- The Washington Times - Monday, October 28, 2013

Iran on Monday closed down a newspaper for a report that authorities say painted Islamic principles in a poor light.

The nation’s state-run media said the daily Bahar is now banned, The Associated Press reported. Authorities closed down the newspaper’s operations over an op-ed that raised doubts about the appointed successor of the prophet Muhammad.

The view runs counter to those of Shiite Muslims, who believe that Muhammed named his son-in-law, Ali Ibn Abi Talib, to be the next leader of Islam society, AP said.

State-run media said such views violate Islam laws against insulting the faith, and that in such instances, Iran authorities can rightly close down the newspaper.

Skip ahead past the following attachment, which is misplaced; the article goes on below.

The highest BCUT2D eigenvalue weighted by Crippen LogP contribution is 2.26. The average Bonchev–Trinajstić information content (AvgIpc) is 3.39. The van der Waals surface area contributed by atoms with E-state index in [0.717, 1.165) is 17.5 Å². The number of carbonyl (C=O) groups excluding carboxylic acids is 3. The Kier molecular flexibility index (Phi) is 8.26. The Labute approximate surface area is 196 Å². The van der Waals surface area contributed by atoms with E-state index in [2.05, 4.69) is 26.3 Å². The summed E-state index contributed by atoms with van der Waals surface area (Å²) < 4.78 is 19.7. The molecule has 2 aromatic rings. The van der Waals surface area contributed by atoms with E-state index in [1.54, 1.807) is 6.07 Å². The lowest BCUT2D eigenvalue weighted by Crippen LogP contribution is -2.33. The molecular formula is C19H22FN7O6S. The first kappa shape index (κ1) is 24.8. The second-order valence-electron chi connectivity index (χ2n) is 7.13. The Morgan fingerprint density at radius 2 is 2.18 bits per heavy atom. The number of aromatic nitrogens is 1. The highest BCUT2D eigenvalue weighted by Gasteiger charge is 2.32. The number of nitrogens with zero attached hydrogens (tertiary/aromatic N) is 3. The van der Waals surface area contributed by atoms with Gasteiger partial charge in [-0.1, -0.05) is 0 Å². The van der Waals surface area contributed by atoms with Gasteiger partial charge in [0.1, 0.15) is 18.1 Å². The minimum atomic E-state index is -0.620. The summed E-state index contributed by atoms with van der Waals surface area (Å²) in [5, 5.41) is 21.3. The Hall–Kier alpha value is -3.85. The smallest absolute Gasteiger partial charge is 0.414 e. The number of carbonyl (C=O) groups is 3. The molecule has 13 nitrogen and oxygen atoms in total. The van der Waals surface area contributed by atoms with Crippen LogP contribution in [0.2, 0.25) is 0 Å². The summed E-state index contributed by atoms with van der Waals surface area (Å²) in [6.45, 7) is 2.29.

Bahar’s editors took preemptive action after the op-ed ran and shut down operations, hoping to stave off a formal and possible permanent closure by Iranian authorities, AP reported. But the strategy didn’t work.

In the last decade or so, Iran’s court officials have closed more than 120 newspapers for reform-minded articles that were published, and imprisoned dozens of editors and writers.

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